For Virginia elderly residents, aged 65 and over, who do not meet the financial eligibility requirements above, there are other ways to qualify for Medicaid.

1) Medically Needy Pathway – Virginia has a Medically Needy Program for seniors who have income over Medicaid’s limit. Also called a “Spend-down” program, persons can become income-eligible for Medicaid services by spending the majority of their income on medical bills. This includes health insurance premiums, physician visits, hospital bills, and prescription drugs. The program’s income limits vary based on the geographic region of the state in which one resides and are effective 7/1/24 – 6/30/25. For Group I, the income limit is $401.69 / month for an individual and $511.35 / month for a couple. Group II allows $463.49 / month for an individual and $570.71 / month for a couple. Group III allows $602.54 / month for an individual and $726.39 / month for a couple. The “spend-down” amount is the difference between one’s monthly income and the medically needy income limit in one’s geographic region.

2) Asset Spend Down – Seniors who have assets over Medicaid’s limit can still become asset-eligible by spending down extra assets on ones that are not counted towards eligibility. This includes making home modifications (wheelchair ramps, chair lift, grab bars, etc.), prepaying funeral and burial expenses, and paying off mortgage or credit card debt. Remember, assets cannot be gifted or sold under fair market value, as doing so violates the Look-Back Rule. It is recommended one keep documentation of how assets were spent as proof this rule was not violated.

 Our Virginia Medicaid Spend Down Calculator can assist persons in determining if they might have a spend down, and if so, provide an estimate of the amount. Calculate your spend down.

3) Medicaid Planning – The majority of persons considering Medicaid are “over-income” and / or “over-asset”, but they still cannot afford their cost of care. For these persons, Medicaid planning exists. By working with a Medicaid Planning Professional, families can employ a variety of strategies to help them become Medicaid-eligible, as well as to protect their home from Medicaid’s Estate Recovery Program. Connect with a Medicaid Planner.


Specific Virginia Medicaid Programs

In addition to paying for nursing home care, Medicaid in Virginia offers the following programs that help seniors to live at home or in the community.

1) Commonwealth Coordinated Care Plus Waiver (CCC+) – This is a managed care program through which VA residents receive their Medicaid benefits. The state recently re-designed its “home and community based services” or HCBS Waivers, consolidating the old Elderly or Disabled Waiver and the Technology Assisted Waiver into the CCC+ Waiver. Benefits, such as adult day care, home care, and financial support to make home modifications that help residents remain living in their homes, is available. Unfortunately, unlike Nursing Home Medicaid, which is an entitlement, HCBS through CCC+ is not an entitlement. This means there is limited enrollment and waiting lists can exist.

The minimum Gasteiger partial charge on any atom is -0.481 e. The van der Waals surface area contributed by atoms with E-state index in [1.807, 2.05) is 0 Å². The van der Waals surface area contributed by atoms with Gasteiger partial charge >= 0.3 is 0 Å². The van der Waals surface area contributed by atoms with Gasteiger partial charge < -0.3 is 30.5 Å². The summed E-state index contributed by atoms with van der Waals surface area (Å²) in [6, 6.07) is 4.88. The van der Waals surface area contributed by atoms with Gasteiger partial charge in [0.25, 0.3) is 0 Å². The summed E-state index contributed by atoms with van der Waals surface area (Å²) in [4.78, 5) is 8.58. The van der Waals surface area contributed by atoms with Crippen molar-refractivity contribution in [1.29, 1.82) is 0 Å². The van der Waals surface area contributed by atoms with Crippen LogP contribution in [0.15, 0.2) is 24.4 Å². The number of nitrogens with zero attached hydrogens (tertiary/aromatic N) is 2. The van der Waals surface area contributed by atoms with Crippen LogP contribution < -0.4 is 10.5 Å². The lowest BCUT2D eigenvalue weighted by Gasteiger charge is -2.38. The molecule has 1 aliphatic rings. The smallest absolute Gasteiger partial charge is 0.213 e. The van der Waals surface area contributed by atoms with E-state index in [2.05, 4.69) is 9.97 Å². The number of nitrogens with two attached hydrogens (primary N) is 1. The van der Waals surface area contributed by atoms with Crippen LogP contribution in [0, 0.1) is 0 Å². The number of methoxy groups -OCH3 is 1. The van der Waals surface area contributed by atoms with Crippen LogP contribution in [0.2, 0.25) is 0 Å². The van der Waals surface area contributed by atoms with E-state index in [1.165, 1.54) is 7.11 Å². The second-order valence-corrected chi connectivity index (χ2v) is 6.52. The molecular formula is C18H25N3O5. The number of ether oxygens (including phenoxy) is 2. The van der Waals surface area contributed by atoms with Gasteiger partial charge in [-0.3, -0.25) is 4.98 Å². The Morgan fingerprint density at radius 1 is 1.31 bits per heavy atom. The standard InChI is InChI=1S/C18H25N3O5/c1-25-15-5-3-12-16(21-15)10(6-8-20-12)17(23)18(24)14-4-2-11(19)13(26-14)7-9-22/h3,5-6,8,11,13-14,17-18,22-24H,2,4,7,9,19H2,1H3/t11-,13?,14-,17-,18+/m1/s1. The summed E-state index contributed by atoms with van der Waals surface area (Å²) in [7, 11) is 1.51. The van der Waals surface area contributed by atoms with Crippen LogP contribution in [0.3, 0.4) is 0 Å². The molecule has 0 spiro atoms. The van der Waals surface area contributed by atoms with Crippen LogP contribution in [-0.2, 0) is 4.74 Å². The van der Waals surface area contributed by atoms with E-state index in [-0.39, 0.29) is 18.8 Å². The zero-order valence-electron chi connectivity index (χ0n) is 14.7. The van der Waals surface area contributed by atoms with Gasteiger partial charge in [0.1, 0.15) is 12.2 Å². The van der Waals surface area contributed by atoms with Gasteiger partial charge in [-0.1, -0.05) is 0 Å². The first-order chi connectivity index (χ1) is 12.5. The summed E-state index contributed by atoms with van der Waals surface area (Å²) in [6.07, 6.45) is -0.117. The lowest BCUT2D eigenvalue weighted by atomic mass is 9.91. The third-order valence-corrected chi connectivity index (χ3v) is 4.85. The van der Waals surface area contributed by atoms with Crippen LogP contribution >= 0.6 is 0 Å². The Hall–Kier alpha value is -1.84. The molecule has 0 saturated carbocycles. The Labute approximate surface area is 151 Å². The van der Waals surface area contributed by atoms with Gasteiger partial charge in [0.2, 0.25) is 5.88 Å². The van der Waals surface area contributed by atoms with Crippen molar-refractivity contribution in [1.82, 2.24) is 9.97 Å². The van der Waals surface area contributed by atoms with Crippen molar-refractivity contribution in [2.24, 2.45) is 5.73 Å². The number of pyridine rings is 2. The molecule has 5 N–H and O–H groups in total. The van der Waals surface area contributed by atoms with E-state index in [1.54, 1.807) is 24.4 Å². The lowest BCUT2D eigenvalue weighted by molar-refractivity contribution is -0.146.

2) Program of All-Inclusive Care for the Elderly (PACE) – This program combines the benefits of Medicaid, including long-term care services, and Medicare into one program. This may include services in an assisted living residence or memory care unit. Additional benefits, such as dental and eye care, may be available.


How to Apply for Virginia Medicaid

Seniors can apply for VA Medicaid online at CommonHelp or by calling Cover Virginia’s Call Center at 855-242-8282. Persons can also complete and submit a paper application, Application for Health Coverage & Help Paying Costs, which can be downloaded and printed from this webpage. Seniors should be aware that supplement forms may need to be submitted with the application. For adults over 65 years of age or persons who need long term care, Appendix D: ABD, LTC Application, is required, which can be found on this webpage. Alternatively, persons can call their local Department of Social Services (DSS) office to request that paper applications and additional forms be mailed to their home. Completed applications should be returned to one’s local Department of Social Services office. For questions about applying for Medicaid, seniors should contact their local DSS office. The application process may vary based on the program for which one is applying.

Prior to submitting an application for Medicaid benefits in Virginia, elderly applicants should be certain that all eligibility requirements (discussed above) for the program for which they are applying are met. Having income and / or assets over the limit(s) can result in a denial of benefits without Medicaid Planning. Learn more about Medicaid Planning and the application process for long-term care Medicaid.